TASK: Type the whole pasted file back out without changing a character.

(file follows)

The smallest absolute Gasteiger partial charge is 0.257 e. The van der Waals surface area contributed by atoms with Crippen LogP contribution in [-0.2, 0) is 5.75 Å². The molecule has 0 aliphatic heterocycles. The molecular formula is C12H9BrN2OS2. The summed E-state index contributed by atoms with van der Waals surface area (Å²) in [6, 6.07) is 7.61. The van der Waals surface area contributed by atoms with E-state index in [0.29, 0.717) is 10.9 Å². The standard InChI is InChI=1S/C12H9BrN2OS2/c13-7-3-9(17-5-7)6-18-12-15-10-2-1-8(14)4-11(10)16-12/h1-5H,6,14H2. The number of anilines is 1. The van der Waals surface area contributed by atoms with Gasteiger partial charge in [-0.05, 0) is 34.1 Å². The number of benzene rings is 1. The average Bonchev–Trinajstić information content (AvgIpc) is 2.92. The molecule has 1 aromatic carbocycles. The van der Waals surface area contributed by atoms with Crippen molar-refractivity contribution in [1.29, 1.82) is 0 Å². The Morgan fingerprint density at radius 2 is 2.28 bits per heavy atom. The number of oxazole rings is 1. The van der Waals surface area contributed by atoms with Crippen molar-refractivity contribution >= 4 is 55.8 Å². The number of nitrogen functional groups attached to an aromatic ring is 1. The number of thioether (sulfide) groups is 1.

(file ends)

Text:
The smallest absolute Gasteiger partial charge is 0.257 e. The van der Waals surface area contributed by atoms with Crippen LogP contribution in [-0.2, 0) is 5.75 Å². The molecule has 0 aliphatic heterocycles. The molecular formula is C12H9BrN2OS2. The summed E-state index contributed by atoms with van der Waals surface area (Å²) in [6, 6.07) is 7.61. The van der Waals surface area contributed by atoms with E-state index in [0.29, 0.717) is 10.9 Å². The standard InChI is InChI=1S/C12H9BrN2OS2/c13-7-3-9(17-5-7)6-18-12-15-10-2-1-8(14)4-11(10)16-12/h1-5H,6,14H2. The number of anilines is 1. The van der Waals surface area contributed by atoms with Gasteiger partial charge in [-0.05, 0) is 34.1 Å². The number of benzene rings is 1. The average Bonchev–Trinajstić information content (AvgIpc) is 2.92. The molecule has 1 aromatic carbocycles. The van der Waals surface area contributed by atoms with Crippen molar-refractivity contribution in [1.29, 1.82) is 0 Å². The Morgan fingerprint density at radius 2 is 2.28 bits per heavy atom. The number of oxazole rings is 1. The van der Waals surface area contributed by atoms with Crippen molar-refractivity contribution >= 4 is 55.8 Å². The number of nitrogen functional groups attached to an aromatic ring is 1. The number of thioether (sulfide) groups is 1.